Demand however was badly hurt as a result of Beijing cutting railway investment and suspending thousands of kilometres of rail projects, following a fatal accident in July 2011; whilst use in the property sector has fallen as a result of Chinese government restrictions on property investment.

Resuming these projects and allocating investment for new projects would take 3 to 4 months, according to analysts cited by Reuters.

Galvanized steel accounted for about a fifth of China's 5.2 million tons of zinc demand during 2011, although galvanized steel output fell 3.1 per cent from March 2012 to 3.2 million tons during April 2012.

Looking ahead, we believe the recent trend of declining surpluses should continue, with the zinc market likely in deficit by 2013/14, despite substantial zinc inventories at present.

With mine supply will in all likelihood remaining tight going forward, I therefore believe that zinc prices should find support at current price levels, before they rally into 2013 as the refined market should move into deficit.

What has seemingly scared some investors is the US$90 billion proposed merger between Glencore and Xstrata.

The merger has pushed zinc markets into the spotlight, as the move – if approved by European regulators – would result in Glencore controlling between 16 per cent and 18 per cent of both zinc ore and zinc metal supply globally.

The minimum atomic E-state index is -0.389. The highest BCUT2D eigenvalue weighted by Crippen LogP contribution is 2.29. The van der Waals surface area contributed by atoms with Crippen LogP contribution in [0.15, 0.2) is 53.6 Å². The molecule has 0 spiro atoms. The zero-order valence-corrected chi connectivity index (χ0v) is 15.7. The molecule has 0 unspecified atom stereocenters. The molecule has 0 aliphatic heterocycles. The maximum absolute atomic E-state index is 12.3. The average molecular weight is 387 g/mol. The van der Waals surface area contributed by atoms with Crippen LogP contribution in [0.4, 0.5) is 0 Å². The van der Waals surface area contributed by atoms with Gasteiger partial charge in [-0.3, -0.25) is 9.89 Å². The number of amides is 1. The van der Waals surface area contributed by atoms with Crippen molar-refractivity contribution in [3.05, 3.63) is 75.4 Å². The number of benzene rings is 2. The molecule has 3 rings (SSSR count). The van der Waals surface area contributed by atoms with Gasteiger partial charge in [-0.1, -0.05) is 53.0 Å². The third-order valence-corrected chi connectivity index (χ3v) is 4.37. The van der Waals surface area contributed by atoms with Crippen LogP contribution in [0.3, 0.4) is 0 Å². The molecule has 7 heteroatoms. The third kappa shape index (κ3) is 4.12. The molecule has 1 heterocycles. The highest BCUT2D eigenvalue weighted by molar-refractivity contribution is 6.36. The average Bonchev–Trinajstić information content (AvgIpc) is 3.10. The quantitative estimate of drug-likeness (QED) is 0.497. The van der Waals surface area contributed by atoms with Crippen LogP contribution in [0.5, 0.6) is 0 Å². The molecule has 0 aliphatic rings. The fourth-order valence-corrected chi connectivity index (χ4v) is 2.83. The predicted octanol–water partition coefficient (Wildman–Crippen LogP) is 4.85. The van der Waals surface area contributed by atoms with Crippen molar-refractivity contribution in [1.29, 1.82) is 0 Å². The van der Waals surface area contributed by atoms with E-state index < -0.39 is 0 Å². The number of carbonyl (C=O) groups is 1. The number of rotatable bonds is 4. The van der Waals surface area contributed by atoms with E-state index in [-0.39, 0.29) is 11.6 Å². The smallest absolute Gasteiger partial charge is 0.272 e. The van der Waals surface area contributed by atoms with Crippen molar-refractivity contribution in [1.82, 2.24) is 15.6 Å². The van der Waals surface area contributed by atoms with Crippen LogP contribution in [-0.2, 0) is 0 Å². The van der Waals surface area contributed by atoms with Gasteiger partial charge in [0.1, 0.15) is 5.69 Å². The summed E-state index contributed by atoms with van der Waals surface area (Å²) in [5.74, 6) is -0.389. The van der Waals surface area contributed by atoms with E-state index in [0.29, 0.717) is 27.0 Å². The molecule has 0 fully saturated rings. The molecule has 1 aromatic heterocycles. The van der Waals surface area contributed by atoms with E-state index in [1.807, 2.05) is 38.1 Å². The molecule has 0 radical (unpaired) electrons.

It would also mean that zinc prices would become a central component of the health of one of Europe’s largest companies.

The merger has the potential to consolidate a large portion of the traditionally separated mining and refining functions within the zinc market.

Xstrata’s zinc properties in more than 20 countries, combined with Glencore’s extensive role as the world’s largest commodities retailer (accounting for 60 per cent of zinc trade internationally during 2010, has European steel markets concerned that Glencore would possess too great an influence over refined zinc prices.

However, despite the potential to control more than one third of European smelting capacity, some industry experts have argued that most traders already treat Glencore and Xstrata as one company.

While the exact impacts of the merger are not yet clear, Glencore’s influence on prices must be considered in tandem with an understanding of Chinese zinc producers’ actions.

As the world’s largest miner and refiner of the base metal, China’s share in shaping the fate of zinc markets is even greater than that of the Glencore.

Interestingly, another major zinc producer is very positive on the outlook for zinc prices.

Teck Resources, which is the world’s fourth-largest zinc miner, sees demand exceeding supply because of mine closures and rising demand for the metal in China and India.

Teck Resources chief executive officer Don Lindsay recently said, “We now think that the deficit is visible, that it’s coming. We see the potential for the zinc market to look very exciting indeed.”

Despite its rather inauspicious history over the past five years, I am therefore positive about zinc.

There are some sound junior zinc opportunities with fabulous growth projects that I am following, but which aren’t necessarily yet at the buying stage.

These companies include:

-    Ironbark Zinc (ASX: IBG, Share Price: $0.16, Market Cap: $59m);

-    Venturex Resources (ASX: VXR, Share Price: $0.038, Market Cap: $41m); and

-    Laconia Resources (ASX: LCR, Share Price: $0.032, Market Cap: $4m).

Gavin Wendt is the founder of MineLife, publisher of the MineLife Weekly Resource Report